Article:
- Why was the Residential Infill Project initiated, and what does it do?
The Residential Infill Project was initiated by Mayor Hales and the Bureau of Planning and Sustainability in response concerns including demolitions, large replacement houses, unattractive narrow houses, rising costs, and the lack of smaller housing options. In response to these concerns, the Residential Infill Project was tasked with addressing: 1) the maximum size of new houses, 2) increasing housing options and 3) appropriate regulations for building on narrow lots.
The City Council has now adopted a concept plan that would:
In ALL Single-Dwelling zones:
- Reduce maximum allowed home size.
- Lower rooflines for new houses.
- Increase front setbacks to 15 feet, or to match adjacent homes.
- Allow cottage clusters on lots larger than 10,000 sf, and simplify review.
- Establish a minimum unit requirement for R2.5 zone lots.
- Prohibit new houses on historically narrow lots
Only within a “Housing Opportunity Zone” near Centers & Corridors:
- Allow more units WITHIN THE SAME REDUCED SIZE as a house, including two ADUs per house, duplexes with an ADU.
- Allow triplexes on corners (compared with duplexes allowed currently)
- Allow existing houses to be internally converted to two or more units.
- Allow an additional bonus unit for providing an affordable unit, an accessible unit, or internally converting an old house.
- What are the main differences between the current concept plan and what Portland for Everyone coalition members are asking for?
Portland for Everyone thinks this is a good start, and we can do more:
- ALL Portland neighborhoods should be allowed diverse housing types. The most desirable parts of Portland have many duplexes, triplexes, and internal conversions that were built before they were banned in1959. This “middle housing” is what makes the city’s beloved walkable retail districts and frequent-service bus lines viable. Property owners should be allowed to add these units in all neighborhoods, not just those around centers and corridors.
- We should incentivize affordable housing and housing that is accessible to seniors and people with disabilities. We should offer a bonus unit if one of them is made permanently affordable AND accessible.
- We should make it easier to preserve trees. There should be better incentives for flexibility to preserve trees.
- What’s next for the Residential Infill Project?
The City Council adopted the concept plan in December. Now City planners are developing the specific code changes to enact the concepts. These changes should be released in draft form by late 2017. The Planning and Sustainability Commission will hold public hearings on the draft and recommend any changes they want to see after taking testimony. Planning staff will then revise the draft and bring it to the City Council for more hearings and adoption in early 2018.
- Why are there so many demolitions taking place in Portland right now, and what can we do about it?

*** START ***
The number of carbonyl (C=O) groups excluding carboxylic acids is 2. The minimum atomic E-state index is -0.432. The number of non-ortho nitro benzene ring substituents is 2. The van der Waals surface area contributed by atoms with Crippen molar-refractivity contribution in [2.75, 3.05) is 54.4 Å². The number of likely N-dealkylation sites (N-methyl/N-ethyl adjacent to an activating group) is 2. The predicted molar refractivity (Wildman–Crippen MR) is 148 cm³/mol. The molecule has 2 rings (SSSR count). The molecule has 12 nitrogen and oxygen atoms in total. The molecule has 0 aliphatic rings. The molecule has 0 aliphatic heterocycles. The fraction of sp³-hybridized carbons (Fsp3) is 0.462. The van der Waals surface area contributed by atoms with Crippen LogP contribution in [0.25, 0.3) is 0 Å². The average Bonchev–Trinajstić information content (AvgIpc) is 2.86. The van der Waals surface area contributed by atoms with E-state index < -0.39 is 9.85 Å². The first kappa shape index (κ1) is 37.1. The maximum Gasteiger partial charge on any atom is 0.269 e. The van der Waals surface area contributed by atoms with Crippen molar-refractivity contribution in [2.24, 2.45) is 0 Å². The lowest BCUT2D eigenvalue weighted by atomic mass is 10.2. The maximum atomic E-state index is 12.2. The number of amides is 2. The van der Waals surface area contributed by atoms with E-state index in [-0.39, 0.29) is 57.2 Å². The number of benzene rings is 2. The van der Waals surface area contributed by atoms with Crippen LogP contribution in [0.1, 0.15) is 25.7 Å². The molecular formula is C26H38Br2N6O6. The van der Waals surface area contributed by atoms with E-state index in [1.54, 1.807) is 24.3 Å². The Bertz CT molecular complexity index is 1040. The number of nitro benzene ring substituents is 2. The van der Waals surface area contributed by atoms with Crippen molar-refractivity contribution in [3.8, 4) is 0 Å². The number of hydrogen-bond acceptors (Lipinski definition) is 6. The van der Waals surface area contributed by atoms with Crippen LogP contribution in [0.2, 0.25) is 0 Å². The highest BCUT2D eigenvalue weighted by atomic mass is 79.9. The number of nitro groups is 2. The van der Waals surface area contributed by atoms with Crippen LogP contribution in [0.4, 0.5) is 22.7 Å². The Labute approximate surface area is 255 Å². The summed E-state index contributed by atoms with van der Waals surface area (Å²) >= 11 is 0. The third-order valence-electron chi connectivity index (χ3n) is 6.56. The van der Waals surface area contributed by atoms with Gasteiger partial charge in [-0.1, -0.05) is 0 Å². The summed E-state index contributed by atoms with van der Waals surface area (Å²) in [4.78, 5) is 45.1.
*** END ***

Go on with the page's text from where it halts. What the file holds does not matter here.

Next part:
People want to live in Portland. This makes land in Portland valuable. When the dirt beneath a house becomes more valuable than the house itself, then someone can make money by knocking it down and building a new one. An economic study done for the City calculates that reducing the size of new houses, as proposed in the concept plan will reduce the number of demolitions.
- Why are so many demolitions replacing smaller homes with McMansions?
The only thing that can be built on most residential land in Portland is one single-family home. Kitchens and bathrooms are expensive to build; other space is relatively cheap. Big houses sell for more, so they maximize profit. This is why reducing the allowed scale of new houses will limit the profitability of demolitions.
- How do the proposed changes affect the tree code? Will trees be more or less protected?
The concept plan does not affect tree preservation. Portland for Everyone wants to strengthen tree preservation by allowing flexibility in siting of houses and providing a unit bonus for the preservation of significant trees.
- Will the proposed changes actually result in “affordable” housing?
- By encouraging the development of smaller units, the proposal will allow more market rate housing that will be affordable to schoolteachers, first responders, and other middle-income people who want to live in walkable neighborhoods.
- Housing that is affordable to people earning 0 to 60% of median income is mostly developed and owned by nonprofit developers who are subsidized. The proposal will offer unit bonuses for affordable housing, allowing nonprofits to compete with for-profit developers for lots in single-family neighborhoods.
- Read more about what some nonprofit housing organizations have to say, on the Portland for Everyone coalition page.
- Will the proposal will create more un-affordable housing, compared to our current codes?
No. If we do nothing and leave the rules as they are, THAT will guarantee us more unaffordable housing: 1:1 replacements resulting in McMansions, or (if we simply ban McMansions but fail to address the underlying housing shortage) current housing options that will be just as expensive as today’s McMansion.
- How can the City encourage preservation of existing houses?
Portland for Everyone thinks that the adjustments proposed in the Residential Infill Project are generally a good start, and the plan can be improved:
- The City of Portland could stop limiting the prescribed number of unrelated adults allowed to live together in one home. That could open up some spare rooms in larger homes for rent.
- Allow internal conversions of existing homes into multiple units in all neighborhoods.
- Work with the legislature to simplify the building codes that currently make it unlikely that a home would be converted to more than two units.